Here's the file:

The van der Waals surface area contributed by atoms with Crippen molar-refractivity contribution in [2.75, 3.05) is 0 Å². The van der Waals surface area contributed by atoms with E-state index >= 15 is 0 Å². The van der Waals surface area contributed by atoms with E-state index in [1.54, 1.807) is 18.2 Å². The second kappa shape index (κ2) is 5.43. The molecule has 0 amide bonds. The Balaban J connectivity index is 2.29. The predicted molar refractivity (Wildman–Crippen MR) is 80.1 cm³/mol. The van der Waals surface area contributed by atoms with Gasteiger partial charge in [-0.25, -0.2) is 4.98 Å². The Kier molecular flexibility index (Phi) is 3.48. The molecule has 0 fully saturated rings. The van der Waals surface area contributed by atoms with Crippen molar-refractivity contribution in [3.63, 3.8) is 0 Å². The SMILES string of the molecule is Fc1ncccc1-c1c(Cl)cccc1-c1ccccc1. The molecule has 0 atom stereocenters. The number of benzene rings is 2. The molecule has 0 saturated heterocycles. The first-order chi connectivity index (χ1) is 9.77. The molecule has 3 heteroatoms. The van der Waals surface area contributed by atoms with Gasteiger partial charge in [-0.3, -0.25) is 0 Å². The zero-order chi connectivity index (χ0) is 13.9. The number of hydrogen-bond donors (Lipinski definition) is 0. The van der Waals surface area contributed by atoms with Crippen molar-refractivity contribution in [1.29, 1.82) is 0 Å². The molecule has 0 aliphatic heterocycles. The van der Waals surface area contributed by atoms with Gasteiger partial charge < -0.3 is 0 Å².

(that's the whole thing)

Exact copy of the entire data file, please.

The van der Waals surface area contributed by atoms with Crippen molar-refractivity contribution in [2.75, 3.05) is 0 Å². The van der Waals surface area contributed by atoms with E-state index >= 15 is 0 Å². The van der Waals surface area contributed by atoms with E-state index in [1.54, 1.807) is 18.2 Å². The second kappa shape index (κ2) is 5.43. The molecule has 0 amide bonds. The Balaban J connectivity index is 2.29. The predicted molar refractivity (Wildman–Crippen MR) is 80.1 cm³/mol. The van der Waals surface area contributed by atoms with Gasteiger partial charge in [-0.25, -0.2) is 4.98 Å². The Kier molecular flexibility index (Phi) is 3.48. The molecule has 0 fully saturated rings. The van der Waals surface area contributed by atoms with Crippen molar-refractivity contribution in [3.63, 3.8) is 0 Å². The SMILES string of the molecule is Fc1ncccc1-c1c(Cl)cccc1-c1ccccc1. The molecule has 0 atom stereocenters. The number of benzene rings is 2. The molecule has 0 saturated heterocycles. The first-order chi connectivity index (χ1) is 9.77. The molecule has 3 heteroatoms. The van der Waals surface area contributed by atoms with Gasteiger partial charge in [-0.3, -0.25) is 0 Å². The zero-order chi connectivity index (χ0) is 13.9. The number of hydrogen-bond donors (Lipinski definition) is 0. The van der Waals surface area contributed by atoms with Crippen molar-refractivity contribution in [1.29, 1.82) is 0 Å². The molecule has 0 aliphatic heterocycles. The van der Waals surface area contributed by atoms with Gasteiger partial charge < -0.3 is 0 Å².